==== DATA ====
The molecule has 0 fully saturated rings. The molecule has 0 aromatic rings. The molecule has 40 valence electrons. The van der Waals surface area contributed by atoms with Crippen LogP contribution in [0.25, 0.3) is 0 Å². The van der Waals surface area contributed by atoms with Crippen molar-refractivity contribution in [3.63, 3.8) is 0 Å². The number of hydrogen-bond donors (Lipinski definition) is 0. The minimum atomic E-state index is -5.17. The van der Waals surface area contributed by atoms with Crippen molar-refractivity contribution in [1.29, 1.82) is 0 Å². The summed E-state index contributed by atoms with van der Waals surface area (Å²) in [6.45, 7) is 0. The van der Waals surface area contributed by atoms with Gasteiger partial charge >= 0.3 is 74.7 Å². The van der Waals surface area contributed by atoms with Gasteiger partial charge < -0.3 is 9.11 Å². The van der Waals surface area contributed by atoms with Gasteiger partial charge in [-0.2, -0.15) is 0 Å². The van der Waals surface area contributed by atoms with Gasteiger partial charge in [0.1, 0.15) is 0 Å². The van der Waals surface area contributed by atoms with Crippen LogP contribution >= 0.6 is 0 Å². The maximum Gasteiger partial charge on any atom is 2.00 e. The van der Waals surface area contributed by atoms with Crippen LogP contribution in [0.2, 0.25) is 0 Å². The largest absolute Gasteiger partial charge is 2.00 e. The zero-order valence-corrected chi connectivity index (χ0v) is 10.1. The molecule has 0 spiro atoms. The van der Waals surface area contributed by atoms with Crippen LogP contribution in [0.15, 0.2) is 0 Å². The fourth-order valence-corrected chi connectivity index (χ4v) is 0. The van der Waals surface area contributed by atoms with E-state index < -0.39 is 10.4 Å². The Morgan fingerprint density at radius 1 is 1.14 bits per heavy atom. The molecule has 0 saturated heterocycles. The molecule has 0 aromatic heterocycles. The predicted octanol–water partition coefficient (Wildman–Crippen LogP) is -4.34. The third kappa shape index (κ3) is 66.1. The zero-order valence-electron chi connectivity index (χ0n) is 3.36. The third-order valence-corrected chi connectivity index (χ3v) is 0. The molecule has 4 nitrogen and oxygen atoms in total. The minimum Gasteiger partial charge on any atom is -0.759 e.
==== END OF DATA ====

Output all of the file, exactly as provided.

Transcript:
The molecule has 0 fully saturated rings. The molecule has 0 aromatic rings. The molecule has 40 valence electrons. The van der Waals surface area contributed by atoms with Crippen LogP contribution in [0.25, 0.3) is 0 Å². The van der Waals surface area contributed by atoms with Crippen molar-refractivity contribution in [3.63, 3.8) is 0 Å². The number of hydrogen-bond donors (Lipinski definition) is 0. The minimum atomic E-state index is -5.17. The van der Waals surface area contributed by atoms with Crippen molar-refractivity contribution in [1.29, 1.82) is 0 Å². The summed E-state index contributed by atoms with van der Waals surface area (Å²) in [6.45, 7) is 0. The van der Waals surface area contributed by atoms with Gasteiger partial charge >= 0.3 is 74.7 Å². The van der Waals surface area contributed by atoms with Gasteiger partial charge < -0.3 is 9.11 Å². The van der Waals surface area contributed by atoms with Gasteiger partial charge in [-0.2, -0.15) is 0 Å². The van der Waals surface area contributed by atoms with Gasteiger partial charge in [0.1, 0.15) is 0 Å². The van der Waals surface area contributed by atoms with Crippen LogP contribution >= 0.6 is 0 Å². The maximum Gasteiger partial charge on any atom is 2.00 e. The van der Waals surface area contributed by atoms with Crippen LogP contribution in [0.2, 0.25) is 0 Å². The largest absolute Gasteiger partial charge is 2.00 e. The zero-order valence-corrected chi connectivity index (χ0v) is 10.1. The molecule has 0 spiro atoms. The van der Waals surface area contributed by atoms with Crippen LogP contribution in [0.15, 0.2) is 0 Å². The fourth-order valence-corrected chi connectivity index (χ4v) is 0. The van der Waals surface area contributed by atoms with E-state index < -0.39 is 10.4 Å². The Morgan fingerprint density at radius 1 is 1.14 bits per heavy atom. The molecule has 0 saturated heterocycles. The molecule has 0 aromatic heterocycles. The predicted octanol–water partition coefficient (Wildman–Crippen LogP) is -4.34. The third kappa shape index (κ3) is 66.1. The zero-order valence-electron chi connectivity index (χ0n) is 3.36. The third-order valence-corrected chi connectivity index (χ3v) is 0. The molecule has 4 nitrogen and oxygen atoms in total. The minimum Gasteiger partial charge on any atom is -0.759 e.